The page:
The final echoes of Russia's honeymoon with the West faded away when Russia was practically eliminated from the decision-making process concerning Bosnia and when its stance on NATO expansion appeared to be disregarded. It became clear that foreign policy is Russia's weak spot. Its failures on the international scene resulted in a bitter criticism at home of the foreign policy course. The opposition sought to gain points at the expense of Kozyrev's actions. The attempts of political opponents to capitalize on the weaknesses in Russian foreign policy reflected on the inconsistent shifts in Yel'tsin's and Kozyrev's statements. These declarations constituted a warning to the West about major changes in Russian public opinion, while also appealing to the Western leaders not to underestimate Russia and its intention to form a new military bloc within the CIS. In addition, the speculations around Kozyrev's prospective dismissal matched the general mood of discontent.

NATO and Russian Public Opinion
There are two major approaches assessing the developments in Russia during the last decade. They concern the question of whether the West's fight against the USSR constituted a stand against communism or a stand against expansionist Russia, which had temporarily painted its traditional imperialism in colors of the world communist revolution. One of these approaches could be described as "ideological," that is, the West was battling world communism. In this case, the end of the Cold War entails the need to prevent the reoccurrence of communist trends or other forms of dictatorship in Russia. Political inferences from such a premise suggest that Russia should be offered assistance in its transformation, so as to become a strong state and a natural ally of the West. The second approach is a "geopolitical," that is, East-West confrontation was a result of Russia's inherent authoritarianism and expansionism. In this case a defeated Russia should not be allowed to become a world power again. Such a stance suggests that, instead of helping Russia, assistance should be offered to the other newly independent states to discourage trends of reintegration. Any aid to Russia would defeat its purpose since "a wolf in sheep's clothing is still a wolf." In other words, all efforts notwithstanding, Russia will become authoritarian anyway and will return to its expansionist and anti-Western policy.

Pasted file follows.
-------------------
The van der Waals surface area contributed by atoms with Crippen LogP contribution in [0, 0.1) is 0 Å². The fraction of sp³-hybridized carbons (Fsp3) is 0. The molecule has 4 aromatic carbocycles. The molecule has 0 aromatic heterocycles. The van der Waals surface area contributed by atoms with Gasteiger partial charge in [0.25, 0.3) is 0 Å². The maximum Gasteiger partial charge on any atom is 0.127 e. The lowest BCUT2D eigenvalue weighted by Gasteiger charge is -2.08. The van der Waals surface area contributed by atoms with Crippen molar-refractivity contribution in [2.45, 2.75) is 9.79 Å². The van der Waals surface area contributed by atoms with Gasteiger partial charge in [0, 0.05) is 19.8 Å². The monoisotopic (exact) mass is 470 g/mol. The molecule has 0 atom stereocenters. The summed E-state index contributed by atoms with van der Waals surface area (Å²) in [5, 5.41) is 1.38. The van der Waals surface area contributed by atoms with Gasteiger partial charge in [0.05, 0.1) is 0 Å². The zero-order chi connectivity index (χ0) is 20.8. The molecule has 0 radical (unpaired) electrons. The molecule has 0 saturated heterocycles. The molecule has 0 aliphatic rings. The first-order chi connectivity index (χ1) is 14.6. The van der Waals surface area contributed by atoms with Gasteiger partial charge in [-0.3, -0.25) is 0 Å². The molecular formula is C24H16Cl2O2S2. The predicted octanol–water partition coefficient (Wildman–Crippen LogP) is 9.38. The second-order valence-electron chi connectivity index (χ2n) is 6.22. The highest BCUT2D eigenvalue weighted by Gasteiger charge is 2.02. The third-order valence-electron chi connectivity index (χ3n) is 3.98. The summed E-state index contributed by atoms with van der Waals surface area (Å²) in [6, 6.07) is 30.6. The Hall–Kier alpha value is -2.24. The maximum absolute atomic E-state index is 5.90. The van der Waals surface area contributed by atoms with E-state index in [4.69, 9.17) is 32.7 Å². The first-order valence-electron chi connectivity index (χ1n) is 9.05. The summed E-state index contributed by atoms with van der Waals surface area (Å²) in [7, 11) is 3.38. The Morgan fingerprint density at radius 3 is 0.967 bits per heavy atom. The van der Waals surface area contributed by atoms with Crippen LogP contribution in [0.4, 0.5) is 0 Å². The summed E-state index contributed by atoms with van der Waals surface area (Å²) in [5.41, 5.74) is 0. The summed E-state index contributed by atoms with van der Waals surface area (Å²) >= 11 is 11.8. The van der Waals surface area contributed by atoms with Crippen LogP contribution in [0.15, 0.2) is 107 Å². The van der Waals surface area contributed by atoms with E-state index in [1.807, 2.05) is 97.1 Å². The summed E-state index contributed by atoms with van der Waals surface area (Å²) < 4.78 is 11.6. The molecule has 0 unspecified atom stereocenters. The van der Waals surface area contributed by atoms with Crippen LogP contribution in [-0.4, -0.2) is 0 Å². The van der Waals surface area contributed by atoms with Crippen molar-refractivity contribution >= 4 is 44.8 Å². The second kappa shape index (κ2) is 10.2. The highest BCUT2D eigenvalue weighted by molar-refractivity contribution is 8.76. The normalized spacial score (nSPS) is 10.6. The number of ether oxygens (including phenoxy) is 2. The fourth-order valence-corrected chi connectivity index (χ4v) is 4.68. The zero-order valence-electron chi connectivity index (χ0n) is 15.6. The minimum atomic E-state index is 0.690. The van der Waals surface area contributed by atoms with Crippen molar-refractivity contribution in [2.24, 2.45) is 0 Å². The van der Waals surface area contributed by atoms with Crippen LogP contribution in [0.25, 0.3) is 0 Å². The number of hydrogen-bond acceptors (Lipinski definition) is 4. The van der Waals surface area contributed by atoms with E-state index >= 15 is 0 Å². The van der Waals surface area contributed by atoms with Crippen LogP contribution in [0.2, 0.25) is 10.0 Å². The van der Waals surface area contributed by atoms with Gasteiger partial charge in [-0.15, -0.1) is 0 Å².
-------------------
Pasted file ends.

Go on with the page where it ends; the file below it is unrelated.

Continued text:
Many consider the realization of Russia's partnership with the West a mirage. Millions of Russians feel that they made a tragic mistake by supporting the democrats in the last ten years. Therefore, the prospect of NATO expansion is viewed often as a tendency with serious political and perhaps military consequences. The democrats in Russia have their own perception of the issue. They fear that such expansion would undermine their influence within Russia. The nationalists and the communists, on the other hand, anticipate NATO expansion with a certain degree of smugness, assuming that it would guarantee their political victory.